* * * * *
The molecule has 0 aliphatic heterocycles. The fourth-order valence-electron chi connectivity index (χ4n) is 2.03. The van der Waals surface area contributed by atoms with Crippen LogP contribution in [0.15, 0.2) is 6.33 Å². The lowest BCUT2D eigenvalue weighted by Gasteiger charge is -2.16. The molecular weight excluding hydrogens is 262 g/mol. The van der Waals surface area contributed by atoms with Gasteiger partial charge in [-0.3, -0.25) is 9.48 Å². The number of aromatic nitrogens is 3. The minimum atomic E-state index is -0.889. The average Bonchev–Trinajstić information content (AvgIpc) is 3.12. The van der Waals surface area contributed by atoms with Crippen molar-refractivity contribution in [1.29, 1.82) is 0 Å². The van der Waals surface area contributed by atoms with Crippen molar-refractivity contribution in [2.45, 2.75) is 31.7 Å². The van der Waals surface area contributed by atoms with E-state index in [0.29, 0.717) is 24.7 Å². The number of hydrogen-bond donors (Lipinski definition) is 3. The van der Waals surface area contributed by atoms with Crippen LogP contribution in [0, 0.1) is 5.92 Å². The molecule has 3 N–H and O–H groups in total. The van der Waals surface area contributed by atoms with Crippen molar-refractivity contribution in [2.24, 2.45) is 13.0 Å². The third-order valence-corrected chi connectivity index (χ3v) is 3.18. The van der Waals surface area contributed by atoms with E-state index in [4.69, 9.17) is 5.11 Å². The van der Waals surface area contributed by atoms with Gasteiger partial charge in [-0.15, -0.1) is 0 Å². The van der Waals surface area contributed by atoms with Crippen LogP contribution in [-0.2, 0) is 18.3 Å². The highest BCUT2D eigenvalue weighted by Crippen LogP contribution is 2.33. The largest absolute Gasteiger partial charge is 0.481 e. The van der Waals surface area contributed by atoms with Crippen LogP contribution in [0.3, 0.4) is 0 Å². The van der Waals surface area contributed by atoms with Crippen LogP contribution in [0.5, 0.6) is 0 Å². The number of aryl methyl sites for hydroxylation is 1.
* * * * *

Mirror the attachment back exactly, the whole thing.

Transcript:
The molecule has 0 aliphatic heterocycles. The fourth-order valence-electron chi connectivity index (χ4n) is 2.03. The van der Waals surface area contributed by atoms with Crippen LogP contribution in [0.15, 0.2) is 6.33 Å². The lowest BCUT2D eigenvalue weighted by Gasteiger charge is -2.16. The molecular weight excluding hydrogens is 262 g/mol. The van der Waals surface area contributed by atoms with Gasteiger partial charge in [-0.3, -0.25) is 9.48 Å². The number of aromatic nitrogens is 3. The minimum atomic E-state index is -0.889. The average Bonchev–Trinajstić information content (AvgIpc) is 3.12. The van der Waals surface area contributed by atoms with Crippen molar-refractivity contribution in [1.29, 1.82) is 0 Å². The van der Waals surface area contributed by atoms with Crippen molar-refractivity contribution in [2.45, 2.75) is 31.7 Å². The van der Waals surface area contributed by atoms with E-state index in [0.29, 0.717) is 24.7 Å². The number of hydrogen-bond donors (Lipinski definition) is 3. The van der Waals surface area contributed by atoms with Crippen LogP contribution in [0, 0.1) is 5.92 Å². The molecule has 3 N–H and O–H groups in total. The van der Waals surface area contributed by atoms with Crippen molar-refractivity contribution in [2.24, 2.45) is 13.0 Å². The third-order valence-corrected chi connectivity index (χ3v) is 3.18. The van der Waals surface area contributed by atoms with E-state index in [4.69, 9.17) is 5.11 Å². The van der Waals surface area contributed by atoms with Gasteiger partial charge in [-0.15, -0.1) is 0 Å². The van der Waals surface area contributed by atoms with Crippen LogP contribution in [-0.2, 0) is 18.3 Å². The highest BCUT2D eigenvalue weighted by Crippen LogP contribution is 2.33. The largest absolute Gasteiger partial charge is 0.481 e. The van der Waals surface area contributed by atoms with Crippen LogP contribution in [0.3, 0.4) is 0 Å². The van der Waals surface area contributed by atoms with Crippen LogP contribution in [0.5, 0.6) is 0 Å². The number of aryl methyl sites for hydroxylation is 1.